Never Rarely Sometimes Always Is A Masterpiece

Never Rarely  Sometime Always

Starring  Sidney  Flanigan, Talia Ryder, Theodore  Pallerin

Directed  by  Eliza Hittman

Rating: **** ½ (four and a half stars)

If we all must die, this is the movie I’d like to take  with me  to  the  other world. Never Rarely Sometimes Always  is  about an  unwanted pregnancy and what it does  to a 17-year old girl who is  not  into a  foetal attraction.Not really.

When we  first meet Autumn(the remarkably implacable Sidney Flanigan) she is seen performing on stage  for her family and friends in a small provincial  town in Pennsylvania where   good girls don’t get  pregnant  before marriage , and if they do, they just keep the baby. That’s it.  We  know  Autumn won’t.When in the beginning  a boy from the audience heckles her (admittedly poor) singing, Autumn seeks him out later and  throws a glass of water on his  face.

Who is  the boy? Is he by any chance  the  father of the child she is carrying? We  really don’t know. It doesn’t matter. This is   a not a film where  God  lies in the detail. Damn, where is God anyway?!  We wonder  about that  quite often these days. I wondered the same as Autumn struggles to  get rid of  the (unwanted) child. Better damned in Heaven in the future, than on earth in the  present.

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The  majority  of the film sees  Autumn and  her  lovely cousin Skylar(Talia Ryder) travelling to New York without their parents’ knowledge or consent. The plan is to  go to New York get an abortion and return home  the same day. God of course, has  other plans. Funny how He pops up when least needed.

This is  a film that won’t  try to surprise you by  unexpected  plot  manoeuvres . It wins  your heart with its  stark often brutal sincerity. The director Eliza Hittman(I loved her earlier work Beach Rats) is as motivated driven and determined  as  her  heroine.  They both want  the  same thing. Soon  I was so  invested in Autumn’s journey that I wished  I  was there to offer her a place to stay in NY .Except, that Autumn and her cousin would find  the offer too creepy  to  accept.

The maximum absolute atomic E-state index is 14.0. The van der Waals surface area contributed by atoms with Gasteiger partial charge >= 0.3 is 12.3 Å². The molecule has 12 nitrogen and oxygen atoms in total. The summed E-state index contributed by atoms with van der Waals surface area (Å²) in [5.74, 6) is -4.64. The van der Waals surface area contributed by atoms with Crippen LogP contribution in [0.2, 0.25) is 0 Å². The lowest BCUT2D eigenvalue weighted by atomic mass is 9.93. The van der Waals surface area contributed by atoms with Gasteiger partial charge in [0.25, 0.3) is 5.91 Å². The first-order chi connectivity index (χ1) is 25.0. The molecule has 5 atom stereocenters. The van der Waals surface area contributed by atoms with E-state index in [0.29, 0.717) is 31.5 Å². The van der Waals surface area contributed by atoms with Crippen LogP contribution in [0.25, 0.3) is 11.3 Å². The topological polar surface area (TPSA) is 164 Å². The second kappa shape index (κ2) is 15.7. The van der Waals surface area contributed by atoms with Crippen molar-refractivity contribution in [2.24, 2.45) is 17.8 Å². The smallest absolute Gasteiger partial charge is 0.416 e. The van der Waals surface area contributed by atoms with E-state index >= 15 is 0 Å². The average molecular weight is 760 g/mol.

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There is  a  boy(Theodore  Pallerin) whom  the two girls meet on the bus  on  the way  to NY who offers them help in the  city. He is  not a creep. He means well. But when the girls finally have no choice but to take his  help, he  extracts his  pound of flesh. But we don’t  hate him.The film doesn’t allow us the luxury to judge  its characters.Flaws,  it says, are  fine.

 Not  that  anyone is  particularly  cruel  to  Autumn  in  NY. She  encounters some lovely souls who try to mend her broken heart and  compromised womb as best as  possible.The film’s title comes from an unforgettable encounter that Autumn has with a kind social worker(played so effectively, I wondered if she  was  a real social worker) who asks her to reply with the  four words in the  film’s title to  some very basic , very uncomfortable questions about her personal life.

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 The camera  holds steady on Autumn’s face as it(her face)  goes from imperturbable to broken-down in  6-7 minutes.  It’s a remarkable  sequence , remarkably  performed  by Sidney  Flanigan whose Oscar nomination  is  a given ,provided we live to see the Oscars. But Talia Ryder as Autumn’s cousin is even better. Streetwise and incandescent she lights up every frame  in this film which never  resorts  to  artificial  light.

The sunrays which  penetrate  the heart of this film will make their way  into your heart as you watch a  17-year  Everygirl live  through  a  shattering life-changing decision . Baby, you’ve come  a long way.

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